People working in the healthcare industry are not surprised by the terms and acronyms used in the normal day-to-day conversation that is specific to medical lingo. The two most commonly used acronyms used in radiology are PACS and RIS (Radiology information system). Here’s what does PACS stand for in radiology and RIS and how they work together to offer the best benefits to the physicians, radiologists, hospitals, and the patients.
What does PACS stand for in radiology?
PACS stands for picture archiving and communication system, which is a high-speed computer system used for creating graphical radiology images for the recovery, storage and display of X-ray, ultrasound, endoscopy, positron emission tomography, computed tomography, and magnetic resonance imaging.
Through PACS imaging technology, it is possible to get convenient access to economical storage for images from different modalities. It also replaces conventional films with digital images. In addition, PACS associates the report studies and the imaging studies together so the images and studies both can be viewed simultaneously resolving the conventional filming issues.
PACS also makes it possible to view reports at any time and place which created delays in the treatment where films and reports were only available in one place in the past. With a picture archiving and communication systems, filming is available for a quick review by the physician to any connected device.
Essential Components of PACS
PACS mainly involves four basic components;
- Imaging modalities – The system is used when medical image production is needed while performing actual patient scanning.
- Archives for storage – An essential component where the actual images and supporting documents are stored to view whenever they are needed by the physicians and medical providers only who are allowed to access them.
- Workstation – That enables doctors and radiologists to access and study the images
- Secure database network – Where the images can be stored and reviewed when they are required.
Potential Benefits of using PACS
Radiologists find it convenient and hold a special interest in utilizing the PACS system in their services;
- PACS in radiology is often managed along with RIS (radiology information system).
- RIS is used by radiologists to make patient appointments and save patients’ radiology histories. Although, PACS is used to store radiology films and images.
- When PACS is connected with RIS, radiologists can perform better because when a patient with radiology history visits, retrieving images can be possible with RIS and transferring these images from one place to another becomes simple.
- Because the patient’s data is orderly stored in the PACS software, it is comparatively easy to access the data in less time than to find it under the piles of papers and documents.
- The digital tools help visualize the images more clearly and visual enhancements from the software manipulation technology make it a better experience. For instance, images can be zoomed and rotated to view 3D angles of blood vessels, organs, tissue, and bones. In short, data can be analyzed better.
- Another benefit of using PACS software is the financial angle that refrains the need of printing images. The cloud database makes it possible to view images across digital devices. Apart from saving an amount from printing materials, inks, and maintaining equipment, what’s more important is that you save a hefty amount that you would pay to a staff member or technician for it.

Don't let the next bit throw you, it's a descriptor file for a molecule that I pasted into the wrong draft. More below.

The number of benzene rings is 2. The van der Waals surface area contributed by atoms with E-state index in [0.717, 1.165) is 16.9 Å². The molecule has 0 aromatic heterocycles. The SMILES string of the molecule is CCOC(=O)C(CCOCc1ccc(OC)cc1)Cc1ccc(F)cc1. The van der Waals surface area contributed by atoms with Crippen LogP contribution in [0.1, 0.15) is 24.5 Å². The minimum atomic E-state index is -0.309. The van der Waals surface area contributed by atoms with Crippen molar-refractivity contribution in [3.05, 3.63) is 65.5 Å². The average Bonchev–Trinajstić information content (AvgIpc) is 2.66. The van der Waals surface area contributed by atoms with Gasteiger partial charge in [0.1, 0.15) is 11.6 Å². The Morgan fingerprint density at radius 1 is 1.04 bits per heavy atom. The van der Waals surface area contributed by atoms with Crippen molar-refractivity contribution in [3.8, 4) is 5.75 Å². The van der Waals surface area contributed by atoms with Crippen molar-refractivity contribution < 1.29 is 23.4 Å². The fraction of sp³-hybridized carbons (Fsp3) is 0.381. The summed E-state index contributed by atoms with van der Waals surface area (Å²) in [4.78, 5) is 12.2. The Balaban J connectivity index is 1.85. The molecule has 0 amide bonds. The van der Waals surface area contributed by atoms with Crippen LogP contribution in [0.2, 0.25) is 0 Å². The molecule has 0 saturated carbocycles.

What benefits the patient will have from PACS?
Not only radiologists and physicians but patients also get a range of PACS benefits. They are;
- Less E Due to digitally handled records, patients would have less exposure to radiation.
- Because the software produces high-quality images and a 3D view makes it even more explanatory, patients get more specific and accurate diagnoses which would be impossible without PACS.
- Examination time gets reduced every time as the need for reexamining patients is eliminated.
- It is not likely required to retake images.
- A reduced chance of radiology side effects.
- It is even possible to delete identical images to make the workflow efficient.
- PACS allows radiologists to save 2D, and 3D images and a chronological view of the radiology history of a patient to get the best results possible.
- With PACS, surgeons would have the results/images on their device before a patient would return to the surgeon’s room after a radiology exam which speeds up the process.
- PACS provide access to reports in remote areas, which means that if a surgeon needs patient’s reports at a faraway place, they can still view them to provide teleradiology services for medical support.
- Not only do surgeons, radiologists, and patients benefit from PACS, but hospitals also get positive after-effects of using PACS. Some of them include better communication with doctors and hospital administration. As the hospital’s morale remains high, staff retention improves.
- Radiologists, however, have been the industry’s dominant users of PACS but the software is now incorporated in other medical fields such as oncology, cardiology, dermatology, nuclear medicine, and pathology imaging.
Other than radiologists and some medical healthcare fields, all healthcare professionals, hospital administrators, diagnosticians, and insurance-approved doctors should know the benefits of PACS and take steps to integrate this software into their facilities. Considering the benefits it poses not only to the patients and surgeons but to hospitals, they can offer a range of benefits to almost every healthcare facility.
With the help of PACS, the images and radiology histories of patients can be stored on a short and long-term basis. In addition, the radiology PACS system allows for retrieving, distributing, and maintaining medical images to minimize the delay in the treatment.